All Muslims living in the United States might be forced to register their personal information in a federal database if Donald Trump is elected president.
On Thursday night, the billionaire Republican presidential candidate told an NBC reporter that all American Muslims “have to be” required to registered in a database in the wake of deadly terror attacks in Paris and Beirut. The attacks were carried out by ISIS, a group that proclaims itself to be Islamic — though many Muslims and religious scholars disagree that the group can be credibly considered part of the religion.
“I would certainly implement that — absolutely,” Trump said when asked about forcing registration of the 5 million to 12 million Muslims living in America.
LIVE – NBCNews offsiteEdit descriptionplayer.theplatform.comThough he backed the idea of registering Muslims in a federal database, the Washington Post pointed out that Trump has historically opposed the idea of a federal gun owner database. He has opposed the database on the grounds that “lawful gun owners will have their privacy invaded and will place information in the hands of government officials that could be easily abused.”
— Jamil Smith (@JamilSmith) November 20, 2015
On Thursday, Trump was unable to say how his Muslim registry would be different from the Nazi Germany policy of forcing Jews to register in a database. From the New York Times:
When asked how a system of registering Muslims would be carried out — whether, for instance, mosques would be where people could register — Mr. Trump said: “Different places. You sign up at different places. But it’s all about management. Our country has no management.’’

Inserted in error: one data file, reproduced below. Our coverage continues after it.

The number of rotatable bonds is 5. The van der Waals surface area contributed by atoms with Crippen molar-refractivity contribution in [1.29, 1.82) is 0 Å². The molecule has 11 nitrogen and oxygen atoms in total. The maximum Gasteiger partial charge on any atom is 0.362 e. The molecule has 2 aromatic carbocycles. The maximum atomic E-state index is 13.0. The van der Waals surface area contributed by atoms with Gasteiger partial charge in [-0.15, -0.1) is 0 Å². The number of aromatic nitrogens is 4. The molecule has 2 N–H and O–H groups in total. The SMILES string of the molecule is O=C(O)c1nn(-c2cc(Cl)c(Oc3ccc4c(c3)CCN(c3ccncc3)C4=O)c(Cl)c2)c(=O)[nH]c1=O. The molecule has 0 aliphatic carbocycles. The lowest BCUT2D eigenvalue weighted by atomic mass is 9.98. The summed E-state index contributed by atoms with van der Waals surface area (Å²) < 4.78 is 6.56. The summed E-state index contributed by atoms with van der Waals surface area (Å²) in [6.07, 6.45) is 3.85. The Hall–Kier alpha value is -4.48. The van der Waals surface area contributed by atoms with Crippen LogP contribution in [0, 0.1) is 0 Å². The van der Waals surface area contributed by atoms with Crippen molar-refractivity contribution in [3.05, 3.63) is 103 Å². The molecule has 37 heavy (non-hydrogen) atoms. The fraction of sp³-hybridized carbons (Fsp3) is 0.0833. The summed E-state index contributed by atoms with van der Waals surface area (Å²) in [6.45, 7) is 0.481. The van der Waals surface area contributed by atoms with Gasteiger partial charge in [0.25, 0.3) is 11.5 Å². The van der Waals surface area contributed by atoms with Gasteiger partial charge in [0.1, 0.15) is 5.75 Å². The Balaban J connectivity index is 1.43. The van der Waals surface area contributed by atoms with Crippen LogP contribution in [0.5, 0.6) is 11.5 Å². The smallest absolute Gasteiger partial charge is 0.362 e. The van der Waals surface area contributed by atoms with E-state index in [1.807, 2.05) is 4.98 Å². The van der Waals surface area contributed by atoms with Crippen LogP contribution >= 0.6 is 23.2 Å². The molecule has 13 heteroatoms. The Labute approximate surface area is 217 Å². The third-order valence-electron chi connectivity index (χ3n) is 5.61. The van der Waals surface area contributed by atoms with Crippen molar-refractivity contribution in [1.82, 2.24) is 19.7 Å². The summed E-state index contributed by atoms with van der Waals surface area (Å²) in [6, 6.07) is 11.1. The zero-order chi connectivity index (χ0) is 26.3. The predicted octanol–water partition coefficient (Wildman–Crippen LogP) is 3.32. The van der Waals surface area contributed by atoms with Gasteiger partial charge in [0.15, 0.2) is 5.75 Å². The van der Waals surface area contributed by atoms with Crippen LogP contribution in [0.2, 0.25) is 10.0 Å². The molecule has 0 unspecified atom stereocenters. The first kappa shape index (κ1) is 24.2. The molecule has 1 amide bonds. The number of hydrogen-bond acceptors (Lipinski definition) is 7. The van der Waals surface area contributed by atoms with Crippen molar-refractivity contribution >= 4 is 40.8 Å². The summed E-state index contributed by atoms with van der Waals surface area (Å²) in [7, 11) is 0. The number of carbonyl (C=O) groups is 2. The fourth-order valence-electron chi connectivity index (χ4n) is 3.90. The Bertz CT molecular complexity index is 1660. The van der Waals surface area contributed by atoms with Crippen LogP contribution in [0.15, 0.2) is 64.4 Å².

Asked later, as he signed autographs, how such a database would be different from Jews having to register in Nazi Germany, Mr. Trump repeatedly said, “You tell me,” until he stopped responding to the question.
The question about databases was spurred by an interview Trump did with Yahoo News, where the candidate said he wouldn’t rule out putting Muslims in a database. Trump also said he would “strongly consider” shutting down U.S. mosques in the wake of the attacks.
“We’re going to have to — we’re going to have to look at a lot of things very closely,” he said. “We’re going to have to look at the mosques. We’re going to have to look very, very carefully.”
Trump’s remarks drew strong rebuke from many on social media, and even from within the Republican presidential field. On Friday, former Florida Gov. Jeb Bush said Trump’s idea to register Muslims was “just wrong,” and accused his rival of “manipulating people’s angst and their fears.”
“That’s not strength. That’s weakness,” Bush said.
Though shutting down mosques would be objectively extreme, recent polling has shown the idea is resonating with some Republicans. On Thursday, Public Policy Polling found that 27 percent of Republican primary voters support that the idea of shutting down all mosques in the U.S. Just 38 percent said they opposed the idea, and 35 percent were unsure.